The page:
The largest class of ship is the Panama-class ship - its name comes from the Panama Canal because the ship is so large it can barely fit through the canal in the canal's smallest portions. You'll find that even these huge liners, fitting 3,000 passengers, can dock in Puerto Rico at San Juan. However, during turbulent weather the larger ships will not feel the effects of the weather as much as smaller ships. Travelers who are prone to seasickness may especially want to consider a larger ship for their journey.

Ships are classified based on the following criteria:

Criteria Criteria Explained Meaning
Gross registered tonnage measurement of the ship's volume/vessel's size 1 gross registered ton = 100 cubic feet
Passenger-to-crew ratio number of passengers served by each crew member Smaller ratio = better service
Passenger capacity based on double occupancy (two passengers in each cabin) More rooms = more passengers
Space ratio comparison of ship space/tonnage to passenger capacity Higher ratio = extra spacious


When selecting your cabin, cruise lines give travelers two options. A "run of the ship" cabin means you choose between an inside or an outside cabin, but final assignments aren't made until the week of departure. "Perfect" cabins are the exact cabin you request, but this guarantee comes at a slightly higher cost.

Some additional guidelines for selecting a room:

  • Avoid booking cabins in noisy areas in close proximity to anchors, bars, casinos, elevators, engine rooms, gyms, nightclubs, public rooms, stairways, pools and hot tubs, theaters, or thrusters.

  • If you are subject to motion sickness, consider a cabin on the lower decks. The further into the middle of the ship you are, the less ship movement you'll feel.

  • Confirm the view you'll have in an outside cabin - make sure you're getting what you expect. You may want to request a view of the ocean. However, if you are traveling with young children, do not select an outside cabin, especially one with balcony access.

  • Keep money and valuables safely hidden in your room and always lock your cabin door. Avoid carrying unnecessary cash around the ship.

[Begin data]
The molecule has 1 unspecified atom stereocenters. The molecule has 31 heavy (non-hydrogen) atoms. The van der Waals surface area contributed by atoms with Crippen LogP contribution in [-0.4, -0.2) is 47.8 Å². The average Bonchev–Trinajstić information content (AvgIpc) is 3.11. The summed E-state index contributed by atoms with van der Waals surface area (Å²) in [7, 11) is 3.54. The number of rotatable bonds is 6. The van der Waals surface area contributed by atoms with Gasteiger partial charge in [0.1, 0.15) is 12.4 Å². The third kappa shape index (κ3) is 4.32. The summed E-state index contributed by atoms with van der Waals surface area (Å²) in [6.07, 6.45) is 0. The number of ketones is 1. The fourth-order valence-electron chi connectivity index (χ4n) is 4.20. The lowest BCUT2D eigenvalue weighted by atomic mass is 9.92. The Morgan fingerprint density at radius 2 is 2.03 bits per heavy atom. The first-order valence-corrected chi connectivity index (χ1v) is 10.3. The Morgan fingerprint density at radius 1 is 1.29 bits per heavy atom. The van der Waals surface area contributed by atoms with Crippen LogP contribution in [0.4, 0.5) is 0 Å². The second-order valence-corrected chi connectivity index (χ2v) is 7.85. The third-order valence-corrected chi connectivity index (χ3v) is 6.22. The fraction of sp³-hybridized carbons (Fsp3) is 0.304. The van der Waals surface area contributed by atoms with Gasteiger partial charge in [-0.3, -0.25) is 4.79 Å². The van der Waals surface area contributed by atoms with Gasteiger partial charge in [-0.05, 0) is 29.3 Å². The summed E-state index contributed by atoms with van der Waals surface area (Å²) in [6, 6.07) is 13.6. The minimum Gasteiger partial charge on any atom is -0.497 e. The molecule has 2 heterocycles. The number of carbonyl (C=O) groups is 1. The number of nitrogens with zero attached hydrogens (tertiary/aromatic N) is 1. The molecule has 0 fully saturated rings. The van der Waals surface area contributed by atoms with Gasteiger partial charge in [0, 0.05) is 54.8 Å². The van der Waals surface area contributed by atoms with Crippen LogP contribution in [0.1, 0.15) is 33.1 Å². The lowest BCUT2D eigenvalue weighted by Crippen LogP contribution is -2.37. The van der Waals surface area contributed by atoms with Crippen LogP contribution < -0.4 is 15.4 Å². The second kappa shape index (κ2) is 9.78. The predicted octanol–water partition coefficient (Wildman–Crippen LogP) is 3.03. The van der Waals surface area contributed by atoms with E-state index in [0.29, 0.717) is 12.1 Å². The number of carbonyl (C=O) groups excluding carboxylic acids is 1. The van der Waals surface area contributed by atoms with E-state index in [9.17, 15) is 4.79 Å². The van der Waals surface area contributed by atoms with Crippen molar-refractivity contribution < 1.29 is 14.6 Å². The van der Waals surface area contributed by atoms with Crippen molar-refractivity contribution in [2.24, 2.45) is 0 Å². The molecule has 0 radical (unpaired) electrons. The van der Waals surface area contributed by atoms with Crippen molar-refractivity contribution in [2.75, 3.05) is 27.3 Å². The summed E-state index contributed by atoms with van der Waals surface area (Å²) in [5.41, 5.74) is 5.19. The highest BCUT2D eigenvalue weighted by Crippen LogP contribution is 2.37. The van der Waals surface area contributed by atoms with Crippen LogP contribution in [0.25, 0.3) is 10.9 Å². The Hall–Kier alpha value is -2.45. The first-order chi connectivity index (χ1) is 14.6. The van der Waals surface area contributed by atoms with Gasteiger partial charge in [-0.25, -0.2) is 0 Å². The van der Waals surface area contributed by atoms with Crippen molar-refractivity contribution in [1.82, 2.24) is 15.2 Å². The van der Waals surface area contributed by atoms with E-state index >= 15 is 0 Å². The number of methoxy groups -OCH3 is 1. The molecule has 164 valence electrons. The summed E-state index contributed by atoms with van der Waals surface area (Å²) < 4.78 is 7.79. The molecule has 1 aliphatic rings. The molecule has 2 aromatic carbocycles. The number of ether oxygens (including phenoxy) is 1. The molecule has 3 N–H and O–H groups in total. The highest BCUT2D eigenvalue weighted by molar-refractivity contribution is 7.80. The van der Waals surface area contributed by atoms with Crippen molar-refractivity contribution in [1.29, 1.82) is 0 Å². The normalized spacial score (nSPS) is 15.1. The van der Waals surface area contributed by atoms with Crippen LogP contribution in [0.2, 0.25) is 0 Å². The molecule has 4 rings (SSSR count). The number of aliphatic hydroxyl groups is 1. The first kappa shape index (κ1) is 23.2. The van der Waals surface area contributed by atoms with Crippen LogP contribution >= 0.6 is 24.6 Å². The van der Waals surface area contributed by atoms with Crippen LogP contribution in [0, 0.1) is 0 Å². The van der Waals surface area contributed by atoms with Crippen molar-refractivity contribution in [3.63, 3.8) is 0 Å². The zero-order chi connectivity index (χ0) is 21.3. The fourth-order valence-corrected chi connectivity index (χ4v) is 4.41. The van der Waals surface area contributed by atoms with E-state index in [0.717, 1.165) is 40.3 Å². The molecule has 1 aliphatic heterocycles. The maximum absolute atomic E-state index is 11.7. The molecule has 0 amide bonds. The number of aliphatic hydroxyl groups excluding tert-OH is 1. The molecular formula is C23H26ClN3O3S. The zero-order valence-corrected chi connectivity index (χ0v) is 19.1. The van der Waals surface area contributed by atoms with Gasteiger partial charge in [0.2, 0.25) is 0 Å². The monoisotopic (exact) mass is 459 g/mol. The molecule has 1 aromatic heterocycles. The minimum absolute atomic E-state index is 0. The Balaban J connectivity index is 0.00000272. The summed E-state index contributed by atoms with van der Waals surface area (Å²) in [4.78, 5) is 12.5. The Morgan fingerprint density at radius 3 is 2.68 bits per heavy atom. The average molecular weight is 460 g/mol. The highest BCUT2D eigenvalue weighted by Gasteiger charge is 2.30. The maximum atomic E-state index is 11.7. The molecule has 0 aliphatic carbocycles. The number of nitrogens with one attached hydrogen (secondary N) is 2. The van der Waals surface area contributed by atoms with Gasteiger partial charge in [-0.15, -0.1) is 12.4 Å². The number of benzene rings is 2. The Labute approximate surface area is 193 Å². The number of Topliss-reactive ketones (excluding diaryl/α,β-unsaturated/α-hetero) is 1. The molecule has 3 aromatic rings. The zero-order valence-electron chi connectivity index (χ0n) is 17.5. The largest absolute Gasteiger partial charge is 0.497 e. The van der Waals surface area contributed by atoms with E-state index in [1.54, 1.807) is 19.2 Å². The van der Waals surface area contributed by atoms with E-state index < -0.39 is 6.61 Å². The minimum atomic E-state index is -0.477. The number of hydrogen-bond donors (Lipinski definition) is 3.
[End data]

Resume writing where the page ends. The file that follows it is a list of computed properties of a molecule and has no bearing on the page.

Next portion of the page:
When To Go

Booking travel during the Caribbean's high season, the winter time, is a controversial subject - one that only you can decide upon. While visiting Puerto Rico in the high season does mean higher costs, it also means avoiding the summer rains and hurricane season. Most popular times for cruises are New Year's, Christmas, Thanksgiving, and Easter. However, remember that hurricane season rarely effects cruise travelers.

Where To Go

As one of the largest natural harbors in the hemisphere, it's not surprising that San Juan is one of the busiest cruise harbors in the world.  It's popular as both as a cruise destination and as a cruise departure port.  

Most cruisers originate in Fort Lauderdale or Miami, and just visit Puerto Rico for the day, but there is also a lot of merit to choosing San Juan as your departure port -- unless you have a specific reason for wanting to include a visit to South Florida in your trip.  By spending a few more hours in the air, flying directly to San Juan will put you right in the heart of the Caribbean.  This allows for a more event-filled cruise, saves two days of cruising to and from Florida, and allows you to spend some extra time exploring the island's beauty and  culture at the beginning or end of your cruise.